Dalle Stelle alle Stalle - The Steps that Led to the Fall of Draghi’s Government in Italy
In merely two months, Italy experienced a government crisis, a fast and chaotic electoral campaign, and the election of the most right-wing government since the Second World War. But what exactly has happened? This article offers an overview of the developments that recently occurred in Italian politics, thereby providing readers with a comprehensive understanding of the Italian government crisis.
We Used to Be Friends: How Internal Divisions Led to the Crisis
To understand the crisis of the Italian government, which officially started on the 14th of July 2022, we need to understand what happened within the party that first triggered the crisis, namely the Five Stars Movement (M5S). The M5S is a political force that met its greatest success with the national elections of 2018, when it won 32.2% of votes at the Senate and 32.7% votes at the Chamber of Deputies. This allowed the movement to be part of all three governments that have succeeded one another since 2018. The first two governments were led by Giuseppe Conte, who was then also elected President of the M5S, replacing the party’s previous leader Luigi Di Maio. Since then, the tensions between these two key political figures have been increasing. The breaking point was reached on the 21st of June 2022, when Di Maio formally left the M5S to form a new parliamentary group called Together for the Future. Different factors led to this split, but what appeared to be the main cause of division was the increasing critical attitude adopted by the M5S towards the government led by Mario Draghi. The M5S was growing increasingly dissatisfied with the line of the government, and especially with the decision to continue sending weapons to aid Ukraine in the war against the Russian invasion.
Shooting Stars: How the Five Stars Movement Triggered the Crisis
On the 6th of July 2022, the M5S provided Draghi with a list of nine points covering the themes and policies deemed most important by the movement. Conte declared that, if Draghi had refused to accept such points, the M5S would have withdrawn its support to the government. However, it is clear that a ‘government of national unity,’ as the one led by Draghi was called, could not exist without the major political force in the Parliament. At the same time, Draghi clearly stated that a government cannot be based on an ultimatum; it needs the will of its members to continue working together. A will which was gradually weakening.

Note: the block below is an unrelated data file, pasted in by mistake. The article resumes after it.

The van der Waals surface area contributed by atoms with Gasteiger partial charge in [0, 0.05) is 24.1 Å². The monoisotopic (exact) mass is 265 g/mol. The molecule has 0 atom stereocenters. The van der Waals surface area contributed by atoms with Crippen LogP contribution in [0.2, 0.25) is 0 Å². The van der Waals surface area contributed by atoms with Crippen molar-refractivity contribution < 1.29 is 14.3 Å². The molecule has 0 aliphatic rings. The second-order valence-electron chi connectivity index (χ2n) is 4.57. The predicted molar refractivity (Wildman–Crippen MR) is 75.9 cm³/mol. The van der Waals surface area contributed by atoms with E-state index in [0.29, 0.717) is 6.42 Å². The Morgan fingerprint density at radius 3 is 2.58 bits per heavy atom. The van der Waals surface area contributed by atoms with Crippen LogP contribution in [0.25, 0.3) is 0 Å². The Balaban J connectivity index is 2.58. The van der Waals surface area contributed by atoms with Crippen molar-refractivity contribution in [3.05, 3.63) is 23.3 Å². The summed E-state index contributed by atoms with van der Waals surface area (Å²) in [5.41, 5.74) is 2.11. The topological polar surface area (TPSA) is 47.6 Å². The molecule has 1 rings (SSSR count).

Finally, the moment of reckoning came with the vote on the Decreto Aiuti (Aid Decree), which was associated with a confidence motion. The Parliament had to vote on whether it would continue to support Draghi’s government until the elections scheduled for the spring of 2023. On the 14th of July 2022, when the vote was taking place in the Senate, all senators from the M5S refused to express their vote either in favour or against the government. At that point, the government crisis was on.
To Resign or not to Resign: Draghi’s Attempt to Maintain the National Unity
As soon as the government lost the support of the major component of the Parliament, Draghi handed in his resignation to the President of the Republic, Sergio Mattarella.
The President, however, refused to accept Draghi’s resignation, and he encouraged him to once again seek the support of the parliamentary majority. Hence, on the 20th of July 2022, Draghi spoke in front of the Senate to ask for a new and sincere confidence pact, one that would enable the government to continue its efforts to lead the country. During his speech, the Prime Minister recalled the many achievements reached by the government, highlighted the will to continue supporting Ukraine and to oppose the Russian invasion, and depicted an image of the European Union as a home for Italy and its people.
With 95 votes in favour and 38 against, Draghi’s government obtained the confidence of the Senate. Why, then, did he decide to resign once again? The reason can be found, loud and clear, in his speech. Draghi was not elected by the Italian people, he was nominated by President Mattarella to lead Italy in a moment of severe crisis, when having anticipated elections would have been extremely costly. A government that is not the result of the citizens’ vote needs the greatest possible support by the Parliament in order to prove its democratic legitimacy. Therefore, when the senators from the M5S declared themselves ‘present but not voting,’ and when the representatives from Lega and Forza Italia did not participate in the vote, the national unity that had characterised Draghi’s government was gone.
The Prime Minister’s second resignation was accepted by the President on the 21st of July 2022. This threw Italy into the next phase of the political process, a rushed electoral campaign that led to the vote held just a few days ago, on the 25th of September.
DAVOS/SWITZERLAND, 25JAN13 - Mario Draghi, President, European Central Bank, Frankfurt is captured during the special address session at the Annual Meeting 2013 of the World Economic Forum in Davos, Switzerland, January 25, 2013. Copyright by World Economic Forum
In two months, the Italian political landscape completely changed. Italian citizens have now called to govern the country the only party that, during Draghi’s government of national unity, remained in the opposition. Brothers of Italy, which obtained 4.3% of votes in 2018, reached a striking 26% in the recent elections, and its leader Giorgia Meloni is likely to become the new Italian Prime Minister. Consequently, Brothers of Italy is now the main political force in the Parliament, and it is set on shaping Italian politics for years to come.